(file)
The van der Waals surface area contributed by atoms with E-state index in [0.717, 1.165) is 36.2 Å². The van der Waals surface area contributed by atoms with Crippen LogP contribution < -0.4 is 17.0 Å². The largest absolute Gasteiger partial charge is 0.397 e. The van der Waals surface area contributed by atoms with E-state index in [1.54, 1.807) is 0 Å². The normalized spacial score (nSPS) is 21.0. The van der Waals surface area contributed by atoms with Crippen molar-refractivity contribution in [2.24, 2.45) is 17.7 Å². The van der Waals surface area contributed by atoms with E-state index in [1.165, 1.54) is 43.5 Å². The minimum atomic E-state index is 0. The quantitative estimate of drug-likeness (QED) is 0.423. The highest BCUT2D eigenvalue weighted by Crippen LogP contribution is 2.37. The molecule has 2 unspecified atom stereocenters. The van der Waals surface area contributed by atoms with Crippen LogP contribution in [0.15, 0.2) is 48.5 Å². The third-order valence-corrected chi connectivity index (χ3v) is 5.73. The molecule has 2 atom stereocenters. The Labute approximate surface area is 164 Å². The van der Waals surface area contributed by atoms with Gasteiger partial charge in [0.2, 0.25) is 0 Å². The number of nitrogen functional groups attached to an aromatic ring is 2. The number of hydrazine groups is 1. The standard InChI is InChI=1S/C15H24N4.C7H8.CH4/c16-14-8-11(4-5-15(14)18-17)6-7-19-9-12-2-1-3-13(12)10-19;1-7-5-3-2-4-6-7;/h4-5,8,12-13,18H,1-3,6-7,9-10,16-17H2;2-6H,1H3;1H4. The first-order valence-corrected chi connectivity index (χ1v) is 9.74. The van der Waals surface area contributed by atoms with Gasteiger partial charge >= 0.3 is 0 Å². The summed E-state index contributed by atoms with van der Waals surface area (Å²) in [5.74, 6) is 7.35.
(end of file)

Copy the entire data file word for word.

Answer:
The van der Waals surface area contributed by atoms with E-state index in [0.717, 1.165) is 36.2 Å². The van der Waals surface area contributed by atoms with Crippen LogP contribution < -0.4 is 17.0 Å². The largest absolute Gasteiger partial charge is 0.397 e. The van der Waals surface area contributed by atoms with E-state index in [1.54, 1.807) is 0 Å². The normalized spacial score (nSPS) is 21.0. The van der Waals surface area contributed by atoms with Crippen molar-refractivity contribution in [2.24, 2.45) is 17.7 Å². The van der Waals surface area contributed by atoms with E-state index in [1.165, 1.54) is 43.5 Å². The minimum atomic E-state index is 0. The quantitative estimate of drug-likeness (QED) is 0.423. The highest BCUT2D eigenvalue weighted by Crippen LogP contribution is 2.37. The molecule has 2 unspecified atom stereocenters. The van der Waals surface area contributed by atoms with Crippen LogP contribution in [0.15, 0.2) is 48.5 Å². The third-order valence-corrected chi connectivity index (χ3v) is 5.73. The molecule has 2 atom stereocenters. The Labute approximate surface area is 164 Å². The van der Waals surface area contributed by atoms with Gasteiger partial charge in [0.2, 0.25) is 0 Å². The number of nitrogen functional groups attached to an aromatic ring is 2. The number of hydrazine groups is 1. The standard InChI is InChI=1S/C15H24N4.C7H8.CH4/c16-14-8-11(4-5-15(14)18-17)6-7-19-9-12-2-1-3-13(12)10-19;1-7-5-3-2-4-6-7;/h4-5,8,12-13,18H,1-3,6-7,9-10,16-17H2;2-6H,1H3;1H4. The first-order valence-corrected chi connectivity index (χ1v) is 9.74. The van der Waals surface area contributed by atoms with Gasteiger partial charge >= 0.3 is 0 Å². The summed E-state index contributed by atoms with van der Waals surface area (Å²) in [5.74, 6) is 7.35.